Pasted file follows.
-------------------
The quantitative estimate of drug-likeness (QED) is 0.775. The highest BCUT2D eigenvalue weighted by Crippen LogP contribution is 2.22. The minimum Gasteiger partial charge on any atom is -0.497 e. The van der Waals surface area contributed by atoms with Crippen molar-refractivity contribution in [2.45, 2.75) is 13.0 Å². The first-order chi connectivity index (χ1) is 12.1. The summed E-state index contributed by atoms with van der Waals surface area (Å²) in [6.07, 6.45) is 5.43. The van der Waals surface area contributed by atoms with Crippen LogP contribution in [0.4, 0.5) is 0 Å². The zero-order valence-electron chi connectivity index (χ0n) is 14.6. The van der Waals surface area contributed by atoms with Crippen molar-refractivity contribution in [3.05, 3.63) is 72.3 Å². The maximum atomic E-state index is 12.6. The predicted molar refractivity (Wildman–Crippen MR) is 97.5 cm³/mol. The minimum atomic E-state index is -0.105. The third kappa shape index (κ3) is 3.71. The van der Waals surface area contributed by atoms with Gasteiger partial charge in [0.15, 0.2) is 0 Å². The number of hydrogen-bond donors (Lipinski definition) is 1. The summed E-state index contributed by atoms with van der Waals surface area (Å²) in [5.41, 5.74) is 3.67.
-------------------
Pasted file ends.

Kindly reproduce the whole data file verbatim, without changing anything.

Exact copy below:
The quantitative estimate of drug-likeness (QED) is 0.775. The highest BCUT2D eigenvalue weighted by Crippen LogP contribution is 2.22. The minimum Gasteiger partial charge on any atom is -0.497 e. The van der Waals surface area contributed by atoms with Crippen molar-refractivity contribution in [2.45, 2.75) is 13.0 Å². The first-order chi connectivity index (χ1) is 12.1. The summed E-state index contributed by atoms with van der Waals surface area (Å²) in [6.07, 6.45) is 5.43. The van der Waals surface area contributed by atoms with Crippen LogP contribution in [0.4, 0.5) is 0 Å². The zero-order valence-electron chi connectivity index (χ0n) is 14.6. The van der Waals surface area contributed by atoms with Crippen molar-refractivity contribution in [3.05, 3.63) is 72.3 Å². The maximum atomic E-state index is 12.6. The predicted molar refractivity (Wildman–Crippen MR) is 97.5 cm³/mol. The minimum atomic E-state index is -0.105. The third kappa shape index (κ3) is 3.71. The van der Waals surface area contributed by atoms with Gasteiger partial charge in [0.15, 0.2) is 0 Å². The number of hydrogen-bond donors (Lipinski definition) is 1. The summed E-state index contributed by atoms with van der Waals surface area (Å²) in [5.41, 5.74) is 3.67.